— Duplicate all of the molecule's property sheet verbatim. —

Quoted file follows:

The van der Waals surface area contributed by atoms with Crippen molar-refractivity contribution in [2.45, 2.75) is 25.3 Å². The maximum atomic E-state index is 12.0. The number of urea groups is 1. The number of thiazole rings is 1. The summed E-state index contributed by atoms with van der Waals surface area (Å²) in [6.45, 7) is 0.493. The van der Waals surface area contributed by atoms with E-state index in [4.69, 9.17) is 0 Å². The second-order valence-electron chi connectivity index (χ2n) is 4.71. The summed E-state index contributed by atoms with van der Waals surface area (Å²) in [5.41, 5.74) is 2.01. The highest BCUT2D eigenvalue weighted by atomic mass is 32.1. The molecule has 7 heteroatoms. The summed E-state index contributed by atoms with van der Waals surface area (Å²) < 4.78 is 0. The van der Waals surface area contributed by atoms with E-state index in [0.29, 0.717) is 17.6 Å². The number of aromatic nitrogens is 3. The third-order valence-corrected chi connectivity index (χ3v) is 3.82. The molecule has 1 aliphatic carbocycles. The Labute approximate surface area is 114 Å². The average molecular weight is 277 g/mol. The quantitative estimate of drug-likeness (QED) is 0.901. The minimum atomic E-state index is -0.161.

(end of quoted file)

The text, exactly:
The van der Waals surface area contributed by atoms with Crippen molar-refractivity contribution in [2.45, 2.75) is 25.3 Å². The maximum atomic E-state index is 12.0. The number of urea groups is 1. The number of thiazole rings is 1. The summed E-state index contributed by atoms with van der Waals surface area (Å²) in [6.45, 7) is 0.493. The van der Waals surface area contributed by atoms with E-state index in [4.69, 9.17) is 0 Å². The second-order valence-electron chi connectivity index (χ2n) is 4.71. The summed E-state index contributed by atoms with van der Waals surface area (Å²) in [5.41, 5.74) is 2.01. The highest BCUT2D eigenvalue weighted by atomic mass is 32.1. The molecule has 7 heteroatoms. The summed E-state index contributed by atoms with van der Waals surface area (Å²) < 4.78 is 0. The van der Waals surface area contributed by atoms with E-state index in [0.29, 0.717) is 17.6 Å². The number of aromatic nitrogens is 3. The third-order valence-corrected chi connectivity index (χ3v) is 3.82. The molecule has 1 aliphatic carbocycles. The Labute approximate surface area is 114 Å². The average molecular weight is 277 g/mol. The quantitative estimate of drug-likeness (QED) is 0.901. The minimum atomic E-state index is -0.161.